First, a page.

Last week I ordered satellite TV from Shaw Direct. My household has been without either cable or satellite service for at least 5 years. I thought I’d left those old media platforms behind.
So what gives? I’ve always ranted against time-based, force-fed, commercial-ridden entertainment programming. But that’s not why I ordered satellite TV.
I’m actually trying to maximize my financial expenditures, by shifting my household’s on-demand media consumption away from internet.
I spend at least $280 every month on internet access. That gets me two modems, each of which allow for 300 GB of monthly use, for a total of 600 GB. That might sound like a lot, but it’s really not. I run an internet communications consulting business on that bandwidth, and my small family (i.e. my son and I) are intensely net-centric. It’s still common for us to over-use and suffer penalties to the tune of $2 per GB. Last month, for example, our total bill was $360.
But we really, really use the internet as an information service platform. Here’s a quick list of the main things we do via the internet:
- backup 3 Macs and 1 Windows PC
- download and update software on those Macs and PCs
- store all documents in the cloud
- backup all home photo and video media to the cloud to multiple redundant platforms
- communicate by video and voice
- download and update games for our Macs, PCs, Playstations and XBoxes
- play network games
- watch crap-tons of YouTube channels
- watch crap-tons of TV shows on Netflix and iTunes
- watch crap-tons of movies on Netflix and iTunes
On top of that, we’re just getting ready to launch our own YouTube channel. That should push our bandwidth requirements through the roof.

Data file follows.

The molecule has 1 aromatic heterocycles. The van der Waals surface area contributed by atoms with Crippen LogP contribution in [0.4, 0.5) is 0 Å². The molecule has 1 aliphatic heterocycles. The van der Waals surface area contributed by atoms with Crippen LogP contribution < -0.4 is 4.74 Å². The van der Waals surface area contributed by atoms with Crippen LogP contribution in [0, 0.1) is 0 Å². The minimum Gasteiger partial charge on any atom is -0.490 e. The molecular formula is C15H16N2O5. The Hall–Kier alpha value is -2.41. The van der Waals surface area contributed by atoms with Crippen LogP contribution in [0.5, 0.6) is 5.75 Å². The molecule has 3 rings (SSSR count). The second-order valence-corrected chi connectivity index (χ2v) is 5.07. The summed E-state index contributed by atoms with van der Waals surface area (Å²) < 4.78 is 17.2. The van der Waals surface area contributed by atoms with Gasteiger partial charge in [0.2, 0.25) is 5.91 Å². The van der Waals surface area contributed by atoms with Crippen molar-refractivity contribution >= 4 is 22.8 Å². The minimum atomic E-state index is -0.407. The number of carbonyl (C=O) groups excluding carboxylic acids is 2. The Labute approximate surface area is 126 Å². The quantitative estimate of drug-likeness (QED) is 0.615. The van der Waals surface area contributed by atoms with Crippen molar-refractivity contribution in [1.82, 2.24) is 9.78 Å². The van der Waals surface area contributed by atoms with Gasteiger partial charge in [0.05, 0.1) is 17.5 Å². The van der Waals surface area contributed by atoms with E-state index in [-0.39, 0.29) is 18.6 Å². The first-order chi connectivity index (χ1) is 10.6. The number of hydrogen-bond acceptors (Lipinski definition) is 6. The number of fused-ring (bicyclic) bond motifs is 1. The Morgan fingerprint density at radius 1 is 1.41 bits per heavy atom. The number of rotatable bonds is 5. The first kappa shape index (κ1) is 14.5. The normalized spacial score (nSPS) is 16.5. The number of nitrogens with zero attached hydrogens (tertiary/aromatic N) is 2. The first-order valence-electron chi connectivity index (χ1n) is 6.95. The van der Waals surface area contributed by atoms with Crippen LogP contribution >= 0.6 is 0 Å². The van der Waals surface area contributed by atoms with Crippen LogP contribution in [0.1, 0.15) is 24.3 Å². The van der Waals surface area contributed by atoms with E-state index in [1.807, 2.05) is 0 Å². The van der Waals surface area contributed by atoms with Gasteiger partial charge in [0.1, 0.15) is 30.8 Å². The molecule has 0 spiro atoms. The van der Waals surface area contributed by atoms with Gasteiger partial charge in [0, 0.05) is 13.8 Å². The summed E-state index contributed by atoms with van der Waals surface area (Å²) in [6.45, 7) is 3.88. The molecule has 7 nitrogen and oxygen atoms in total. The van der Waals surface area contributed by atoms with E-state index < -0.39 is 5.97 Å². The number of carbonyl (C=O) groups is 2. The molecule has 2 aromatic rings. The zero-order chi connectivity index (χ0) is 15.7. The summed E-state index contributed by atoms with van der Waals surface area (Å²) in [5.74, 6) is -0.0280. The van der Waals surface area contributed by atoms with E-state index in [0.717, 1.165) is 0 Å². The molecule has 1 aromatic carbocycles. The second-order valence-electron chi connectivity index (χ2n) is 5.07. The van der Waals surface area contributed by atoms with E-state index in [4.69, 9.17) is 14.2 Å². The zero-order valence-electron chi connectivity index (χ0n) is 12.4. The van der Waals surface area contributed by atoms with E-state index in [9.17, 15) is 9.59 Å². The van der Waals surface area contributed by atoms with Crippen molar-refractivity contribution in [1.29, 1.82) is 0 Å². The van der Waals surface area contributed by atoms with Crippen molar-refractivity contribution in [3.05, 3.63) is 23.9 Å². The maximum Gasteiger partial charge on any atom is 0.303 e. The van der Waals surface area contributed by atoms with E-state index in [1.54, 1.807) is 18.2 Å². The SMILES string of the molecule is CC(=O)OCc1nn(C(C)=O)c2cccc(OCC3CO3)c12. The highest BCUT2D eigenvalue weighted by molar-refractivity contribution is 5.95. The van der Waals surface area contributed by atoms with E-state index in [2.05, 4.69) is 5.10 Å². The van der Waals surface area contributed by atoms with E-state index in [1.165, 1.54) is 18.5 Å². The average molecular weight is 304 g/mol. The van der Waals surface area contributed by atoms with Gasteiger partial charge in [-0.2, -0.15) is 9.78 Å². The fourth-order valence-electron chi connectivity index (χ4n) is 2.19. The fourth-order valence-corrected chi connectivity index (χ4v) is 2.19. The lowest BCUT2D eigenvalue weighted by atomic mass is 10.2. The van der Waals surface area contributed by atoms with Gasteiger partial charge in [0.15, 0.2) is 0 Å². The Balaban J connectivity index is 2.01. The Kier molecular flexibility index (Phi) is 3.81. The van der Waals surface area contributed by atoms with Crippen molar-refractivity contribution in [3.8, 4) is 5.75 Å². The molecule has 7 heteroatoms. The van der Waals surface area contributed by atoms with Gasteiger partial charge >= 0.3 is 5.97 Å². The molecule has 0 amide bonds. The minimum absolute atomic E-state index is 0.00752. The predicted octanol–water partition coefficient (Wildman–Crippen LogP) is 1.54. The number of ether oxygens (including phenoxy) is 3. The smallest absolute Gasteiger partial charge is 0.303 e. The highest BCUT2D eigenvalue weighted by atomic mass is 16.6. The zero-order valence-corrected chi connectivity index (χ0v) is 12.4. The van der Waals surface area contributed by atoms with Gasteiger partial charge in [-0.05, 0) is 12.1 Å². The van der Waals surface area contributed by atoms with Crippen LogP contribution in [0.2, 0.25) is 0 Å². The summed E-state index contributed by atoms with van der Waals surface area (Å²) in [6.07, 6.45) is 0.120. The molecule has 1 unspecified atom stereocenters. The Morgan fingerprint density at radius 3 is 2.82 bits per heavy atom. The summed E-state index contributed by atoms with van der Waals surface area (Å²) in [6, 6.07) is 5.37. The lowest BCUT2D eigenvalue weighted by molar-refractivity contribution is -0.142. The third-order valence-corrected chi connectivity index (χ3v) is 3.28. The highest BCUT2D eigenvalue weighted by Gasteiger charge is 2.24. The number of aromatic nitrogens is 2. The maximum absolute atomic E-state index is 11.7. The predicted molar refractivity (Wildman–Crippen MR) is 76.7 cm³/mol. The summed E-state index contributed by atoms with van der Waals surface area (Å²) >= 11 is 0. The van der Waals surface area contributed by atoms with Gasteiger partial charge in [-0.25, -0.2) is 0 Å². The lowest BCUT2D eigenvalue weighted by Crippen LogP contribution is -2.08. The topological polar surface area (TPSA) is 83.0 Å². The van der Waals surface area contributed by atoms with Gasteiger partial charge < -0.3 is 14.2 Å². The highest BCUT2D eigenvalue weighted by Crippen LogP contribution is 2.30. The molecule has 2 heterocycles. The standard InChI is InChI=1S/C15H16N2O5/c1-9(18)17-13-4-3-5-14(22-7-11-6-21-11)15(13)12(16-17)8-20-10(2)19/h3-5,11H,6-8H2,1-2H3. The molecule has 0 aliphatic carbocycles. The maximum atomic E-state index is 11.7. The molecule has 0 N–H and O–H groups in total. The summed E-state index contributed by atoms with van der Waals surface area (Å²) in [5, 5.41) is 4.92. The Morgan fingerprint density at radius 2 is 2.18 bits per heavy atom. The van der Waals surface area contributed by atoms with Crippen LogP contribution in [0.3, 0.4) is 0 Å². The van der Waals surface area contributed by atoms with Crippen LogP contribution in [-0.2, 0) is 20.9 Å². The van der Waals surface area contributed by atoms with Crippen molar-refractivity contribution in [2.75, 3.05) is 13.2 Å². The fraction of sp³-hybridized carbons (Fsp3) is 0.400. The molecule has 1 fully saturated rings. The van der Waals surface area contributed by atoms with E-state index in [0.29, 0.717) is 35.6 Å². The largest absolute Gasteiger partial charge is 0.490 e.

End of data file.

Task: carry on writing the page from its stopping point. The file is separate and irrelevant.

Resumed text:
This might all sound crazy, but, you know, our usage is really not unusual in this day and age. We just happen to live in a region where the sole provider is not progressive in terms of service offerings.
So rather than shovel more money into this internet pit, I’ve decided to test a theory of diversification. I think that quite a large share of our internet use involves on-demand programming from Netflix and iTunes; can I offload this cost burden from our internet connections to satellite pay-per-view (PPV) programming?
The base monthly cost for of the satellite service package I’ve selected will initially be $50 (but goes up to $60 in 6 months). All PPV purchases are over and above that, of course.
I can cut the base cost down, though, to $40 or even lower, by reducing the time-oriented programming portion and just using it for PPV. If it works well, in time I could cancel one of our modems, cutting at least $140 out of the total household bill.
This is all theory, of course. Internet can be used for anything and so has incredible value. Satellite, on the other hand, is simply a content consumption platform. It has much lower value. Plus, I’m not really sure precisely what portion of our bandwidth is currently used for media consumption, so that value may be extremely low.
But I figure it’s worth a try. There’s no contract associated with Shaw Direct, so I can cancel any time without penalty, and I can adjust the package I subscribe to on the fly. I figure I’ll give it at least 2 or 3 months, though, to really test if shifting our on-demand media consumption from internet to satellite saves us money.
I’ll report to this blog regularly on my discoveries.